The online DVD rental company that I use tend to be not very good at getting films to me in the actual order I want (I’m sure it’s the same with others, but I’ve only used this company). As such, seeing films when I would like to see them is difficult, and the multiple films that can turn up at the same time can be a strange selection. The three I wanted to briefly discuss all were nominated for this year’s Oscars, with only one going away unsuccessful, but all three quite different.
Alphabetically, we’ll start with American Gangster. Ridley Scott teams up with Russell Crowe for the third time (and Crowe teams up with Denzel Washington for the first time since the rather awful Virtuosity) for a period piece about a black gangster in Manhattan in the 1970s. As such, the film is about Washington’s character, Frank Lucas, and his ascent from being driver for Bumpy Johnson, the kingpin who ran Harlem before him, to smuggling heroin directly from the Far East in the coffins of soldiers coming back from Vietnam and becoming the new Harlem kingpin. In doing so, he is hunted down by Richie Roberts (Crowe), who has been put in charge of a new taskforce to stop drug trafficking in New Jersey.
The film is well constructed, as you would expect from the impeccable Scott, with a real feel of the time, and the actors (a great cast of recognisable faces) who populate even the smallest role do an excellent job. Based on a true story, the film has a resonance when people and events that we know intersect with the narrative (such as Roberts first becoming suspicious of Lucas at the Ali/Frazier fight in 1971, where he has better seats than the Italian mafia) and feels almost like an African American companion piece to Goodfellas, especially when Lucas is captured and turns evidence (although the film almost seems to try and make Lucas out as a good guy at the end when he does this, happily ignoring the murder and violence he committed to get there).
The strange Oscar link is that Ruby Dee, who plays Mama Lucas, was nominated for a Supporting Actress Oscar (which she didn’t win). I couldn’t tell what it was about her performance that warranted this, or why she was picked out from the rest of the cast, but the Academy does do strange things all the time.
The next film won a surprise Oscar for the well-deserving Tilda Swinton, even though she perhaps didn’t deserve it for her performance in the deserving Michael Clayton. This film is the directorial debut of the writer Tony Gilroy (Devil’s Advocate, Proof of Life, the Bourne films), who makes a very good job of evoking the films of the 1970s. Michael Clayton (George Clooney) is an attorney, a ‘fixer’ for a prestigious law firm, who is trying to help his friend and one of the firm’s leading attorneys (Tom Wilkinson) when he has a nervous breakdown while working on class action lawsuit for a huge agricultural products conglomerate. Tilda Swinton plays the lead counsel for the conglomerate, who is only taking on such a huge case for the first time, which causes her to take steps into darker territories in order to bring the case to a conclusion that will appease her bosses. We see her as an ordinary human being, anxious, sweaty, nervous, worried, concerned about her diliemmas.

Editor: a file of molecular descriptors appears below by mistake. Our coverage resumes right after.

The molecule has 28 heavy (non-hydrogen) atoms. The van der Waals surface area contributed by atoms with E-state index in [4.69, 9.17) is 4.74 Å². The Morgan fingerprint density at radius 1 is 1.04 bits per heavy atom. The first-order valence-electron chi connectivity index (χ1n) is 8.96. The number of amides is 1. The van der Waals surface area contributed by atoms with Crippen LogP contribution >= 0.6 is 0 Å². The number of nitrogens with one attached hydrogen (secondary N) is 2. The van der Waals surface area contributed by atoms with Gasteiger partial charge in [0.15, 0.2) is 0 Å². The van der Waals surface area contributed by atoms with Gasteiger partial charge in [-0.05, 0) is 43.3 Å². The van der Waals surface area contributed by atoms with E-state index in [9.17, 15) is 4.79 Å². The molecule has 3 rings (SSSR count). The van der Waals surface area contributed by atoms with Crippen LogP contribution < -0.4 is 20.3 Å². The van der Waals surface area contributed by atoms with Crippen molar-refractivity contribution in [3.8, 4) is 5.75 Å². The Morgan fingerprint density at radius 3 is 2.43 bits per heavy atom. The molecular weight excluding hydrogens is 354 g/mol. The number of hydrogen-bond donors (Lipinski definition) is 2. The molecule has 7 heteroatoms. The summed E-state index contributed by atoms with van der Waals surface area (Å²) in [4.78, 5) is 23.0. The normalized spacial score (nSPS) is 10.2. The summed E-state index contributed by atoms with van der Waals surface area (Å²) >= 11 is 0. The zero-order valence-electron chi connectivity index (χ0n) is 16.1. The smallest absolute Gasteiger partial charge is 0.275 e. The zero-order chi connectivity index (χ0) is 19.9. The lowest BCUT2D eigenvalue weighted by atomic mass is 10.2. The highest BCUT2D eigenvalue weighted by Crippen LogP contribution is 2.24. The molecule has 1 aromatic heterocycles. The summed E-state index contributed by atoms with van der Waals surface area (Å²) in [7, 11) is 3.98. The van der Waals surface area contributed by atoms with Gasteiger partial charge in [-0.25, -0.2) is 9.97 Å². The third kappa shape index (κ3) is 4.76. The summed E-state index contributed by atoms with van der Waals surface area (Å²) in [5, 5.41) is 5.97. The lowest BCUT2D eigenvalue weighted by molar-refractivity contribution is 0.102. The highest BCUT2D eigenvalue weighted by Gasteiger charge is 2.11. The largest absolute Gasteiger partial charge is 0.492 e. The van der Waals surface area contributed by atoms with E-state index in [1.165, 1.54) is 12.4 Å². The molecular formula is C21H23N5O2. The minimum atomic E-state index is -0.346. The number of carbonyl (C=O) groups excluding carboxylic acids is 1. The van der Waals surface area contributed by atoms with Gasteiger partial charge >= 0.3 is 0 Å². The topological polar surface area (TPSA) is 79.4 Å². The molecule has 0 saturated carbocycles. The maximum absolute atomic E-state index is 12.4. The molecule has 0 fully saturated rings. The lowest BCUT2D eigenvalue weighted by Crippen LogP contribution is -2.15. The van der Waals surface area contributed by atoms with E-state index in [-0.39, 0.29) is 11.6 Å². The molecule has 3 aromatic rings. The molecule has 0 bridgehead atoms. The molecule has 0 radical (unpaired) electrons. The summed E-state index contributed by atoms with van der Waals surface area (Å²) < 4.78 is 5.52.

The film is a well-constructed dramatic legal thriller, with good acting, a twisting plot, powerful men involved in conspiracies, money buying results and harking back to a different era of filmmaking. The cast is excellent and and you never feel as if you are watching somebody’s first attempt at directing a film. The only aspect of the film that causes me concern is the denouement: this involves Swinton’s lawyer character all of a sudden being very stupid in order to have the admittedly satisfying conclusion. Even though the film has demonstrated that she was a conflicted and anxious character, it beggars belief that she would all of a sudden completely forget everything she has learned in her successful career. Apart from that, a good film if not quite as good as the number of Oscar nominations would suggest (Gilroy didn’t deserve the directing nomination and the film didn’t deserve Best Picture nomination).
Finally, the quirky one of the bunch: Juno. Diablo Cody (great pen name) won the Oscar for original screenplay for this thoroughly charming and idiosyncratic comedy drama, her first produced script. The story is nothing new: Juno (Ellen Page) discovers she is pregnant by her friend Bleeker (Michael Cera); she originally thinks she will have an abortion, but decides to give it up for adoption to a young couple (Jason Bateman and Jennifer Garner), a process that doesn’t run smooth, while her relationship with Bleeker changes and develops. The film is unique due to its voice: Cody’s writing vibrates throughout in the quirky dialogue, especially from Juno. Even though Juno is a 16 year old played by a 20 year old, she is mature for her years and funny, saying the sort of sharp things you always think of later in a funny and novel fashion (Page is great in the role, and deserved her nomination). The film feels like an indie but with an amazing cast (including JK Simmons and Allison Janney) and a good director (Jason Reitman is proving quite capable after this and the excellent Thank You For Smoking), so quirkiness is permitted, but I can’t remember a film with such a strong new voice. It’s funny, enchanting, touching, beautiful and thoroughly enjoyable.
Rating (for all three films): DAVE